Jember, East Java. Inspired by the popularity of civet coffee, a research center in the East Java town of Jember made known that it is developing a chocolate equivalent of the Indonesian delicacy.
Like civet coffee, “civet cocoa” refers to cocoa beans that have been eaten and excreted by the Asian palm civets.
According to Cahyo Ismayadi, a researcher at the Indonesian Coffee and Cocoa Research Center (Puslitkoka), production of such a product is made possible by the fact that civets actually prefer cocoa beans to coffee beans — as long as the outer layer of the bean has been peeled off.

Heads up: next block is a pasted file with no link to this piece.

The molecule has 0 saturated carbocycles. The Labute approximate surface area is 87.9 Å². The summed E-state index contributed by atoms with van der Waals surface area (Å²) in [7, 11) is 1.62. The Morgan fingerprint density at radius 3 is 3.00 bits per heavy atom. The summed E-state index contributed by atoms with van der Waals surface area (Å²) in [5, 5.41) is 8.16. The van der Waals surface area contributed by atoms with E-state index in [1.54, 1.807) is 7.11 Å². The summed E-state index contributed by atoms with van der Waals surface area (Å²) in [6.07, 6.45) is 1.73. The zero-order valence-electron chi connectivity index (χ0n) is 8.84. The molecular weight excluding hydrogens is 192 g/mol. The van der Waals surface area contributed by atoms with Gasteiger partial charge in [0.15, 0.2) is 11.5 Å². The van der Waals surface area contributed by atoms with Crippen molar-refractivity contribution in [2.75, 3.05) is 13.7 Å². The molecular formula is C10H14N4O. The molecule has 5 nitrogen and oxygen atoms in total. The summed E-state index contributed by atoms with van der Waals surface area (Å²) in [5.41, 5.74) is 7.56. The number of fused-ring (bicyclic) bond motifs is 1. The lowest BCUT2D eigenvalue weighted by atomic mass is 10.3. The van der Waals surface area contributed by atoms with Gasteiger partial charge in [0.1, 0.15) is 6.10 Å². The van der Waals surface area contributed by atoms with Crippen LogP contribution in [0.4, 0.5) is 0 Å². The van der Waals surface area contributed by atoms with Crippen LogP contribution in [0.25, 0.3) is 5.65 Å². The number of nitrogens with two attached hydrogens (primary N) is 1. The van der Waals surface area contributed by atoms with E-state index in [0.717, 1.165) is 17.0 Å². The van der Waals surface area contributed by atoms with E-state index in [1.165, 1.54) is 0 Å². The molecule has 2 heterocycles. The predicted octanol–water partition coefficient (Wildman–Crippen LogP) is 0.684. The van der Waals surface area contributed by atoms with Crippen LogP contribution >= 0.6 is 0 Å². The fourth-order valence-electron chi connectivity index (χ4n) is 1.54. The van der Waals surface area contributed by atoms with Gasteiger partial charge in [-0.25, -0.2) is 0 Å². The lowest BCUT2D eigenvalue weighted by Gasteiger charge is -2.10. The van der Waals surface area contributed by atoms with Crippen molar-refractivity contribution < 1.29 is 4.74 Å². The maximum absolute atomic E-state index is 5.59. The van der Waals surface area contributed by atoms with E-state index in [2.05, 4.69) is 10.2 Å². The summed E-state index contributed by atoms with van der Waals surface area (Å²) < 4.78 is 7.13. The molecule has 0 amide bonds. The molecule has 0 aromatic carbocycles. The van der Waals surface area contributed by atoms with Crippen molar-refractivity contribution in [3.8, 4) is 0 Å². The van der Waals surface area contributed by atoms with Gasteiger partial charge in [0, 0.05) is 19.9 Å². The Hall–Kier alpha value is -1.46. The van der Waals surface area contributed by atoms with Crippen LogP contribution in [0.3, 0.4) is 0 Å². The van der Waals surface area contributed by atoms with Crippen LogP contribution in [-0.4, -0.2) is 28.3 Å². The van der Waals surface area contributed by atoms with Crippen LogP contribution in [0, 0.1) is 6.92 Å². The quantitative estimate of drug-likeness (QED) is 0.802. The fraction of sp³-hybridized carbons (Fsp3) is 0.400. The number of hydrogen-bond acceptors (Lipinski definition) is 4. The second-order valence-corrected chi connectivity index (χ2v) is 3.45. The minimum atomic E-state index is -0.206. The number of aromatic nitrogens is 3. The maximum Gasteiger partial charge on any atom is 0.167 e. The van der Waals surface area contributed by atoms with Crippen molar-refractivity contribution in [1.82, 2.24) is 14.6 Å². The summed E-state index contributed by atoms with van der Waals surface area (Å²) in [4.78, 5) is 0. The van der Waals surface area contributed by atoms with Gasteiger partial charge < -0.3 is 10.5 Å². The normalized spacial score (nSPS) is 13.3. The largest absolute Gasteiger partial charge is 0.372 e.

“Civets will eat coffee beans simply because cocoa beans are covered in layers of skin that taste bitter and must be peeled off. If they’re given [peeled beans], civets prefer cocoa,” Cahyo said.
“The development [of civet cocoa] is actually market-driven,” Cahyo told a press briefing in Jember on Friday, as quoted by Indonesian news portal Kompas.com. “All of this time we knew about civet coffee, so why not try and produce civet cocoa?”
Cocoa beans are commonly produced through a fermentation process, in which the beans are stored in a box for several days, with or without yeast. Civets can replace the box’s role by eating the beans and fermenting them in their digestive system.
Cahyo said the cocoa beans produced tasted “good,” although his team was still experimenting further to develop a better flavor.
“We hope the civet cocoa products can enter the market by the end of the year,” Cahyo told Kompas.